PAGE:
Now, I have little room comparatively for complaint, because in the US we DO have the 1st Amendment. In other places (at least in limited cases) people can and have been prosecuted for SPEAKING.
No doubt MANY people say things that are objectionable, or just plain stupid, or even totally false, but that's the burden we bear for having the total freedom to speak out on whatever we want.

A popular phrase has been, the solution to "Bad" speech is MORE speech, not less.

This is a SUPREMELY dangerous route these anti-liberty lunatics are on. Their minds are apparently not capable of understanding principles that highlight dangers outside of their direct experience. Some influence that can silence someone today, can silence you tomorrow.

However, FINALLY people seem to be waking up and realizing this danger, and are finally speaking up in opposition to this.

However, what's become clear with the younger "Millennials" (as I see it) is that they've literally been convinced that silencing others is the BEST option, and they're apparently not capable of figuring out why that's a problem. That's what frightens me the most--that in just a few short generations, the entire concept of freedom of Speech can be destroyed. That would have been unheard of in my day--utterly rejected by any side.


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Agent Cooper says:
(Tue Jun 28 20:47:57 2016 [Edit/Delete]
Chris Marlowe: I think it's a tough job to learn in some respects. And there is alot of pressure to make goals. But that's true for a sales job anyplace.

For us in particular, on the sales side, we have a pretty large arsenal of products and services to sell clients. Which is great, because we can accommodate many different needs. The downside to that is that there's so many products to remember, what they are and how they work, that it's a lot to learn and remember. I think that can be intimidating.

Also - the nuts and bolts are kind of tough too. Our front end system is old and outdated and not too user friendly, and many of the things we use it for now had to be hammered in sideways as it was never built to handle them.

Keep in mind though I've been here over 20 years. I haven't been "outside" in a long time, so my perspective is likely skewed.

We've had several new people come on board recently though, and from them I've learned that our systems really are mostly as outdated as I suspected.

ON the other, other hand, I've trained 4 people in the last two years, and the last 3 were sharp and caught on quickly. They are all still here doing well.

This last guy, well, it just wasn't a good fit. It happens. Hopefully he'll land someplace that works better for him.

^ v
abt says:
(Tue Jun 28 20:14:47 2016 [Edit/Delete]
Maverick - the first guy in that Thatcher video is Simon Hughes, a Lib Dem. I don't recognise the second guy. The thing about the rich poor gap, it's OK being on the bottom rung of a ladder. It's not OK when the ladder is broken and there is no realistic way up.

KAM - you wrote "So-called "Millennials" with their expensive "educations" are more than willing to push for silencing people that they don't agree with."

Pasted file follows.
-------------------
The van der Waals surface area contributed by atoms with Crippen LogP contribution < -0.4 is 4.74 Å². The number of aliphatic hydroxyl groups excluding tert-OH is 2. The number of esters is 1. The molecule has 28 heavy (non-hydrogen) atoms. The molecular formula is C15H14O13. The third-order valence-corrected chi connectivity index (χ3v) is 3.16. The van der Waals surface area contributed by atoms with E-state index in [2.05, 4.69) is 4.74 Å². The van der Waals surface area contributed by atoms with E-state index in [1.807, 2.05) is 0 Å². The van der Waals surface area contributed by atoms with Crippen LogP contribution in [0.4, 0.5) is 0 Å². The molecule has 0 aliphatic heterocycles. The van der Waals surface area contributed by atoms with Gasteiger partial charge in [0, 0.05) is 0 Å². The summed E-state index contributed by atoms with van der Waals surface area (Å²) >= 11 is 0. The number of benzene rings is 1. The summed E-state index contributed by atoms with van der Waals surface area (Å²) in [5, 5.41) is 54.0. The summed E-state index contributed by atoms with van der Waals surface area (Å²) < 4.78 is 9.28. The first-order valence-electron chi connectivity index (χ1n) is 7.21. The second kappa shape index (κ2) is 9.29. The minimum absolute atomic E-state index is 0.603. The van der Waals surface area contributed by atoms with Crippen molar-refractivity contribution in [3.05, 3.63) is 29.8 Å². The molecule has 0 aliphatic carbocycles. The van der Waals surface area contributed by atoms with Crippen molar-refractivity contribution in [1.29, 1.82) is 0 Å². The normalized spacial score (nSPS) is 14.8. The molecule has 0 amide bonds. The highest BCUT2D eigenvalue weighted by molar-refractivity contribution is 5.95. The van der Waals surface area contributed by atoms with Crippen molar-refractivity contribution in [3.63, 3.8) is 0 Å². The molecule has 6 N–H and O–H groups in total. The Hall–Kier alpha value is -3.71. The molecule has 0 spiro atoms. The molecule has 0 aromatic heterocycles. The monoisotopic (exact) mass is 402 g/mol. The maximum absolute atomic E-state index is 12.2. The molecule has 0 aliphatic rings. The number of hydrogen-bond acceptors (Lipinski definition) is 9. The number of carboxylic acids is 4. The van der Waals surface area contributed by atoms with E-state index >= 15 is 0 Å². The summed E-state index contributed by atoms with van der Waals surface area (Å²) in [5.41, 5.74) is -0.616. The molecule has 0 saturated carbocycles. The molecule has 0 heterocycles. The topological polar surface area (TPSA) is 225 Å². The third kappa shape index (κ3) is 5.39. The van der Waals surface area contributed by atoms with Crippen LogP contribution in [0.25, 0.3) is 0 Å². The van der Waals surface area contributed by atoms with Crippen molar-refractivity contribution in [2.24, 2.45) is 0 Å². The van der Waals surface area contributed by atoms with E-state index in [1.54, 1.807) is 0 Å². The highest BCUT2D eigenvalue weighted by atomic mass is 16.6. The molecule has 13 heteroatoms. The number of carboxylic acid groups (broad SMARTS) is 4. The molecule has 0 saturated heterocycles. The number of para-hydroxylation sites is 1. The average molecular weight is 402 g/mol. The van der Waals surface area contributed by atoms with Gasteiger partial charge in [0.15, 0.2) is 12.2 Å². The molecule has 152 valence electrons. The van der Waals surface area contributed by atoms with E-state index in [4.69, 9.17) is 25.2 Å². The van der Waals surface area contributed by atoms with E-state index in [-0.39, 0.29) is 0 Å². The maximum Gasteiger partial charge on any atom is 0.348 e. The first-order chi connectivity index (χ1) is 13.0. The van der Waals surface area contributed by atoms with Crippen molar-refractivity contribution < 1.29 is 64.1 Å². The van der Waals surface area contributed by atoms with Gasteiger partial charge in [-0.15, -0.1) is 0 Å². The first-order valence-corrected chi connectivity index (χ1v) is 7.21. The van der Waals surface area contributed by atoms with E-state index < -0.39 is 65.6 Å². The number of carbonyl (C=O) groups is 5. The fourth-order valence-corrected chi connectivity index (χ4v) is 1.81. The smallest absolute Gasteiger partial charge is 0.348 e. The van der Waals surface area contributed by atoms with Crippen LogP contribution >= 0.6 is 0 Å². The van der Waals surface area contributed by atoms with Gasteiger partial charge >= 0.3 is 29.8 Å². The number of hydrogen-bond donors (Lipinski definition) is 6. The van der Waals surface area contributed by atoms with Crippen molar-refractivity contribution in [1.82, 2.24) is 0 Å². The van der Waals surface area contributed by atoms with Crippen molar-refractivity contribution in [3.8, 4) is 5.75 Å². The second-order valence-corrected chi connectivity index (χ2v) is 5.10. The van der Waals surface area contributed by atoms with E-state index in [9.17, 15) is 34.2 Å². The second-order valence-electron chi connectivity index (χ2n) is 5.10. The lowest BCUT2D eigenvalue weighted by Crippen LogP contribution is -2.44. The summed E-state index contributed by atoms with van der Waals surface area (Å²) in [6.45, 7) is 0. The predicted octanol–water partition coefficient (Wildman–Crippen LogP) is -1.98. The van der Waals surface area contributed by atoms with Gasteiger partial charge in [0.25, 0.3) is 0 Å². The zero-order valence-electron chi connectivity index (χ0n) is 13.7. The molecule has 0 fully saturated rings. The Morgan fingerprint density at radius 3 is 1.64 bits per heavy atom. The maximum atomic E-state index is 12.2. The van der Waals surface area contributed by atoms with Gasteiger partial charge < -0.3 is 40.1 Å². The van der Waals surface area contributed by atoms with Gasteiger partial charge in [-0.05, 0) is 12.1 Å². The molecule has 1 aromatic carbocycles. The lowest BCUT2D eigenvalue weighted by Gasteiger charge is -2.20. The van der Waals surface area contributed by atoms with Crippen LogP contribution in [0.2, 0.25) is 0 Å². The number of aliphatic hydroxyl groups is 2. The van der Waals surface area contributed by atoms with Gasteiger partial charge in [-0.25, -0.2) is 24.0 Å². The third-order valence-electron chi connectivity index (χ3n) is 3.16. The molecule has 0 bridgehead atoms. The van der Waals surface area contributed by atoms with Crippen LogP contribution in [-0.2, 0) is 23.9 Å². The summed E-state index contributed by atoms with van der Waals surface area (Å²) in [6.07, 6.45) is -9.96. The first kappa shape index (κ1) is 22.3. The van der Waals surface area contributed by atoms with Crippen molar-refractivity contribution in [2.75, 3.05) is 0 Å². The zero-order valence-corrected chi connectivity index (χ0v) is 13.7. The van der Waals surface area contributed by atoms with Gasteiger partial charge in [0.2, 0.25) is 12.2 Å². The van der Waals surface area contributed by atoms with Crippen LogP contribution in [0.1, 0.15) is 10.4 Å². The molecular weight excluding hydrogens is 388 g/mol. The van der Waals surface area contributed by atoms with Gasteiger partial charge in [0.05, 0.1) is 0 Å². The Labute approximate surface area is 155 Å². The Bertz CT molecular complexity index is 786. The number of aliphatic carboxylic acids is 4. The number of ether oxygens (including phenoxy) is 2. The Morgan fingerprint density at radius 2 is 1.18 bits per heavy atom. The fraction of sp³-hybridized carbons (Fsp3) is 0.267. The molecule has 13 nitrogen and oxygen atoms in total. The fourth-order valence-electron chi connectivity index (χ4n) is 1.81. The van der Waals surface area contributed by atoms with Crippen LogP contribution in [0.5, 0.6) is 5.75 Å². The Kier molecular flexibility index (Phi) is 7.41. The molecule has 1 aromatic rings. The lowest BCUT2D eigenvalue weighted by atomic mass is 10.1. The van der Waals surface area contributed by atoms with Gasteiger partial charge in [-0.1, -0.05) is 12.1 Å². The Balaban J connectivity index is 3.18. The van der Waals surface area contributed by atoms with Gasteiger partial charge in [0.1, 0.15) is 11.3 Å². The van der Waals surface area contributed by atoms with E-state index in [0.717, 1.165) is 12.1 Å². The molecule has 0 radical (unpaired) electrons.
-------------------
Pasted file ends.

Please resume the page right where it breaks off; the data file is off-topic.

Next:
I've been hearing more about this, about universities "no platforming" people they don't agree with. e.g Germaine Greer the feminist was "no platformed" for not thinking that transgender women were women. Peter Tatchell the gay campaigner has been "no platformed" for standing up for free speech over the gay cake incident.

^ v
abt says:
(Tue Jun 28 19:51:58 2016 [Edit/Delete]
KAM - if Juncker has to resort to threats to keep other countries in the EU, it does suggest that the benefits of being in the EU are not proving sufficient. Although the comments we are seeing here now suggest some who voted Leave were not fully aware of the benefits of Remain and the costs of Leave (and vice versa to be fair, just not well informed at all). I don't consider myself well informed either, I can't say I really understand how the EU works.

^ v
KAM says:
(Tue Jun 28 19:41:45 2016 [Edit/Delete]
Edited: Tue Jun 28 19:43:30 2016
Hello again,

abt: Your last line stated:
Jean-Claude Juncker now seems to be saying the UK must be severely punished to stop other EU countries thinking they can leave too and get away with it. I don't know how other EU countries will feel about this sort of threat.

Assuming that reflects his views accurately, doesn't this speak to the nature of this relationship--something akin to an abusive spouse.
"You had better not leave me or you'll be sorry."
An organization that threatens and bullies someone who dares leave sure as hell isn't an organization I'd trust.

People (and Nations) are under no obligation to enter into or remain in organizations that they don't wish to belong to, and that doesn't serve their interests.


^ v
abt says:
(Tue Jun 28 18:32:36 2016 [Edit/Delete]
lostinamerica - There's been some increase in racist incidents. There are some Leavers who say they only voted Leave as a protest vote because they thought Remain would win. Some who voted Leave are now worried about losing jobs. There are people posting on forums about family tension where the grandparents voted out, and the grandchildren who planned to study/work in Europe voted in, and feel their grandparents have stolen their future. It's like a tiny civil war. Some people of course are totally uninterested as usual.

This referendum happened because the Tory (Conservative) party have always been split on whether to be in Europe.

In 2010 we had a general election. No party got an overall majority, so the Conservatives and Lib Dems formed a coalition.